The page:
When the new school year starts, the Lewisville school district will welcome a new teacher whose reputation precedes him.
Why? The pay. With a master’s degree in special education and five years’ experience, Sheehan made just $35,600 in his final year teaching algebra I at Norman High School. When Sheehan’s daughter, Scarlett, was born late last year, the move three hours south looked even more appealing.
“That was the game-changer,” Sheehan said. “I knew going into education, this was not a high-paying profession. My wife and I were very willing to run into some of the walls we knew were coming, but now what’s changed is that I’m unwilling to run into those same walls with my daughter in my arms.”
Both Shawn and his wife, Kaysi, taught at Norman High, and with both teaching this year in Lewisville, their household will see a bump of nearly $40,000 over last year. According to Norman Public Schools’ teacher pay schedule, Sheehan’s base salary in his seventh year would have been around $36,500, before additional considerations for teaching special education, which Sheehan did for five of the six years he spent with the district.
At Lewisville, new hire teacher pay with six years’ experience is $53,450, and Sheehan said his master’s degree tacked on an additional $1,000.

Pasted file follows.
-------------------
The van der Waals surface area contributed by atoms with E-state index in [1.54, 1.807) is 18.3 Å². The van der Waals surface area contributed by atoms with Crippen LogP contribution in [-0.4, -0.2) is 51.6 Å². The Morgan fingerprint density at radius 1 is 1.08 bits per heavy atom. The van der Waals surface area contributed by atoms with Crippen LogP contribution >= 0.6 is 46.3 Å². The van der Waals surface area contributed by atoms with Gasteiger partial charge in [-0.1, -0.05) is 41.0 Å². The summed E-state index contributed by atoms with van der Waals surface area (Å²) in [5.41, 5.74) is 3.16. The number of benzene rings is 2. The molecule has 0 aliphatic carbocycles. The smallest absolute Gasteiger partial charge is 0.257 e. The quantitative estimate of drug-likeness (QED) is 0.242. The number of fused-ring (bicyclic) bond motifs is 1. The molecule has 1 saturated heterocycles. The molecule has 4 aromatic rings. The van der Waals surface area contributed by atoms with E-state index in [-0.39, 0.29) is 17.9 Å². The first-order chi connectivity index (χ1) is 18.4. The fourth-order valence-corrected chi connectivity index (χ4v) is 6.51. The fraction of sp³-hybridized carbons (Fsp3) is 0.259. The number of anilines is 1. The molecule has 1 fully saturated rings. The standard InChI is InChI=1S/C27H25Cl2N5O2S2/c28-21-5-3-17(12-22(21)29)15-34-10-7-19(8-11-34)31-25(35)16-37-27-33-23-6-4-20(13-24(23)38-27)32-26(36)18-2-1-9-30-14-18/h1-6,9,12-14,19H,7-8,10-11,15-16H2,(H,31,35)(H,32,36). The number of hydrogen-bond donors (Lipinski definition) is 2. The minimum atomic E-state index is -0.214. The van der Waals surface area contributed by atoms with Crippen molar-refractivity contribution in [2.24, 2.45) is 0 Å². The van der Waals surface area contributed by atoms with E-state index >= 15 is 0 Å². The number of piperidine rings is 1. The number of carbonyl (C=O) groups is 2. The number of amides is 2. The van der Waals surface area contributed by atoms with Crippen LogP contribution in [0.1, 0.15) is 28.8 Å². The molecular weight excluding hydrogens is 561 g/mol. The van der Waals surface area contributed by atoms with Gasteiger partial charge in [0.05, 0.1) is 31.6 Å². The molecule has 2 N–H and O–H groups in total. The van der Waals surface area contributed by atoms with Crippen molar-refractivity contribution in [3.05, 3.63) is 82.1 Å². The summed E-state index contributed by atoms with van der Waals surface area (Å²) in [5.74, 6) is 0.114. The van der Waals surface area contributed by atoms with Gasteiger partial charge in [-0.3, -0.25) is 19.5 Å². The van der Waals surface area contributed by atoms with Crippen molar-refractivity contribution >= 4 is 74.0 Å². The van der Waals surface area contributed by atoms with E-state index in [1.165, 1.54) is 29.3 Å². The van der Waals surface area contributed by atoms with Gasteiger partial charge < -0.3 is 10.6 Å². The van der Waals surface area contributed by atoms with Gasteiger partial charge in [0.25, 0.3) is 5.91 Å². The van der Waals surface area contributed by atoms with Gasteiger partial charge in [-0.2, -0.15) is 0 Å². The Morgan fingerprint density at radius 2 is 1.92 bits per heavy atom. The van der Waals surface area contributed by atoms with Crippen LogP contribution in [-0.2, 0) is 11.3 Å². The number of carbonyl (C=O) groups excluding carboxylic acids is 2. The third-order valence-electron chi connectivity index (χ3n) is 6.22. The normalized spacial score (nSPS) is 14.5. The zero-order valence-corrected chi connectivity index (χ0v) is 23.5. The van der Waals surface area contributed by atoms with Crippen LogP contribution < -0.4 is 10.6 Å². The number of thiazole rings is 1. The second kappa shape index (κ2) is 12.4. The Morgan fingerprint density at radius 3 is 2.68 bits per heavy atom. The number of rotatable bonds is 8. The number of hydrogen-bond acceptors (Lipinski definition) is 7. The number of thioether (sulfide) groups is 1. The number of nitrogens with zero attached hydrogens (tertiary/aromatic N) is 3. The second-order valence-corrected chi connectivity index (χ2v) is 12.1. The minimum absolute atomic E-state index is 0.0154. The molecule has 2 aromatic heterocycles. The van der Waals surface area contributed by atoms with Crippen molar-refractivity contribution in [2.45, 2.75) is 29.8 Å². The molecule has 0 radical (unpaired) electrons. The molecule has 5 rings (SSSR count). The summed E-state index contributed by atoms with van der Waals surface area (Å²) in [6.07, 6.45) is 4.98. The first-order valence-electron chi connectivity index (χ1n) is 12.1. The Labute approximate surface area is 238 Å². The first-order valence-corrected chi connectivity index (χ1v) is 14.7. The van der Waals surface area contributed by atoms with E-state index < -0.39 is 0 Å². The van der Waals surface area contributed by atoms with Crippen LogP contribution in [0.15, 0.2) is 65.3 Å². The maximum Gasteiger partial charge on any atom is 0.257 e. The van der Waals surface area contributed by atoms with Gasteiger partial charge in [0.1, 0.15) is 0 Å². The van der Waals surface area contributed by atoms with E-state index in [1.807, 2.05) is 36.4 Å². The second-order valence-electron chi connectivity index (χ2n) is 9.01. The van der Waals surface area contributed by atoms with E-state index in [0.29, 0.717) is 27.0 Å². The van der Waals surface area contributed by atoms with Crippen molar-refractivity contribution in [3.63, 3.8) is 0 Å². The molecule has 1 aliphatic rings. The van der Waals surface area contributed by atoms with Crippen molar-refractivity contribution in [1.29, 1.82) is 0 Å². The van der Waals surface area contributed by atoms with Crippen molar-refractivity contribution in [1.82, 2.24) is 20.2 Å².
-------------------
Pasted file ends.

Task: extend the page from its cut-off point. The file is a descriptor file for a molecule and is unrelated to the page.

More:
“It’s significant,” Sheehan said. “We’re moving first and foremost for financial stability. It’s wild, the gains that can be made by moving such a short distance. In Oklahoma, after all bills were paid, my wife and I were, more or less, doing life off of $400 a month.”
Sheehan didn’t just ask for raises or complain to administrators. He joined roughly 40 other educators who ran for seats in the Oklahoma Legislature last year, calling for more funding for public schools. Sixteen made it through primaries, but just one was elected to office last November in the state, which ranks 49th in the country in teacher pay, according to the latest numbers from the National Education Association.
Sheehan, who ran as an Independent, lost the general election for Oklahoma Senate, District 15, to incumbent Republican Rob Standridge.
Texas ranked 27th in the U.S. in average public school teacher salary, at $51,890, in 2016.